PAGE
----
332 F2d 367 National Labor Relations Board v. Willow Maintenance Corp

332 F.2d 367


No. 422, Docket 28658.

United States Court of Appeals Second Circuit.

Argued May 13, 1964.
Decided May 13, 1964.

Seymour Strongin, Atty., National Labor Relations Board, Washington, D.C. (Arnold Ordman, Gen. Counsel, Dominick L. Manoli, Assoc. Gen. Counsel, Marcel Mallet-Prevost, Asst. Gen. Counsel, and Lee M. Modjeska, Atty., Washington, D.C., on the brief), for petitioner.

Stephen A. Cohen, New York City (Henry G. Friedlander and W. Harvey Mayer, New York City, of counsel), for respondent.

Before KAUFMAN, HAYS and MARSHALL, Cirucit Judges.


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The Board here seeks enforcement of an order which, inter alia, directs respondent Willow Maintenance, a taxicab company, to reinstate and make whole one Jose Torres, a driver discharged because he distributed union literature in the company's waiting room. Earlier this term, in N.L.R.B. v. United Aircraft Corp., 324 F.2d 128 (2d Cir. 1963), we held that enforcement of a company rule which prohibited the distribution of union literature in non-work areas on non-work time was an unfair labor practice, in the absence of special circumstances necessitating such a rule for the maintenance of production or discipline. The major question raised in this proceeding was whether the waiting room was, in fact, a non-work area.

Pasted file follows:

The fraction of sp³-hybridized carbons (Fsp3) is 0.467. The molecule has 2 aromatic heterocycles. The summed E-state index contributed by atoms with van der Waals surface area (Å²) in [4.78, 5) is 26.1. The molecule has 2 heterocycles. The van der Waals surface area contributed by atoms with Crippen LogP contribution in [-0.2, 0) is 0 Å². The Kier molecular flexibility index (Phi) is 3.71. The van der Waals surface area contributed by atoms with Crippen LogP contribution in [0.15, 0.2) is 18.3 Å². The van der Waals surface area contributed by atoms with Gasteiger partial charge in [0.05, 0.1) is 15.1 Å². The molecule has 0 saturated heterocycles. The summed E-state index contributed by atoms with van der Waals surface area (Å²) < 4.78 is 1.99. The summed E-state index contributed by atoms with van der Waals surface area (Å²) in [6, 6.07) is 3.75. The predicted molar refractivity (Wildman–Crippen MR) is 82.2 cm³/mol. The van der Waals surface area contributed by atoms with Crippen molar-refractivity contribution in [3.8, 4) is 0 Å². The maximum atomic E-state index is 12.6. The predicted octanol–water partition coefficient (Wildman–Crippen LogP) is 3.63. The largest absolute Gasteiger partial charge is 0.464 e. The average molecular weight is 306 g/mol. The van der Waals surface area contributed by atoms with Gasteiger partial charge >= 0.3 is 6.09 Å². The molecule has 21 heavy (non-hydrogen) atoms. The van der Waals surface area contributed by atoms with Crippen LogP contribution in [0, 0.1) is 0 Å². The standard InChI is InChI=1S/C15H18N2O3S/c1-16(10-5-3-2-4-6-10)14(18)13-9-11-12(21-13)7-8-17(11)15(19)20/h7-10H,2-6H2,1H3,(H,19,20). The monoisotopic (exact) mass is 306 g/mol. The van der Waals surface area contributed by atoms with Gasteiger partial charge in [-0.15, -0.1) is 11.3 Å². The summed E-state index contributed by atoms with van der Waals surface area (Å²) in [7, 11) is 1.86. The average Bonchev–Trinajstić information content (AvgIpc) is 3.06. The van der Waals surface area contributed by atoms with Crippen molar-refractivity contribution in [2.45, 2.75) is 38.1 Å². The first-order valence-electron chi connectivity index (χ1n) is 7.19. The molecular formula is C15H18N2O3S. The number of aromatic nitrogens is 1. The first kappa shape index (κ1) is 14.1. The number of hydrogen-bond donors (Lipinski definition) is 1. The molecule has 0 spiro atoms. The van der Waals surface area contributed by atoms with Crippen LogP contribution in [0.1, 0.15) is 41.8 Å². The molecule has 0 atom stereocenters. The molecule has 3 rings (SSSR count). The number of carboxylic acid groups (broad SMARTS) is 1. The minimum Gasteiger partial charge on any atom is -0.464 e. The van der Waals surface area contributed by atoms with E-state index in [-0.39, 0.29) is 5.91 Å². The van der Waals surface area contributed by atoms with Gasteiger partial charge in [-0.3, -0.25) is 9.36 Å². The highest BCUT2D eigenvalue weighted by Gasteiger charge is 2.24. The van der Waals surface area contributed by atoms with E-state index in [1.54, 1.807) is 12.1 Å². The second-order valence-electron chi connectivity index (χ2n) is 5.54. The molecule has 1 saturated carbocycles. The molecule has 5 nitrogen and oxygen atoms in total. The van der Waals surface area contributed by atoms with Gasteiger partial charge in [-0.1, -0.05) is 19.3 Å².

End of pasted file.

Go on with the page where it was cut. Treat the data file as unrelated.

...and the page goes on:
Both the Labor Board and its Trial Examiner determined that it was, and we agree. Although 80 of the room's 300 square feet are occupied by the company's dispatcher and cashier, testimony before the Trial Examiner revealed that the remainder of the room is lined with lockers, contains an L-shaped bench, and is open to drivers as a lounging place when they are waiting to be dispatched. The drivers are permitted to read newspapers, watch television and converse freely. In the words of the company's dispatcher, 'they discuss everything. Sometimes they discuss about horses, they will discuss about fights. Among the cab drivers, we are the best philosophers, we discuss all conversations.' And, most significantly, at the very moment that Torres was distributing his union cards, 'the television set was on, * * * some men were reading, * * * others were conversing (and) the room was far from crowded.'


Under these circumstances, we find that the Board was entirely correct in concluding that the waiting-room was a 'non-work' area. In Judge Clark's words, 'we have long passed the point where the bundle of property rights can be used arbitrarily or capriciously to restrict a worker's freedom of association or expression.' NLRB v. United Aircraft Corp., 324 F.2d at 131. Especially in light of the proviso to the Board's order, which emphasizes that nothing contained therein 'shall require Respondents to permit activity in the waiting room which disrupts the operation of the business,' we find that the company's legitimate interests have been well protected, and we accordingly enforce those portions of the order which pertain to the distribution of union literature and Torres' discharge.


In addition, however, the Board found that the company had violated 8(a)(1) in briefly interrogating Torres about union activity at a time prior to the incident in the waiting-room, and accordingly ordered the company to cease and desist from any such interrogation in the future. Since we do not believe that the questioning at issue was either explicitly or implicitly coercive, we hold that this violation was not established, and we hence modify the order by deleting that portion which refers to the interrogation, See NLRB v. Montgomery Ward & Co., 192 F.2d 160 (2d Cir. 1951).


The order is modified accordingly, and, as so modified, is enforced in open court.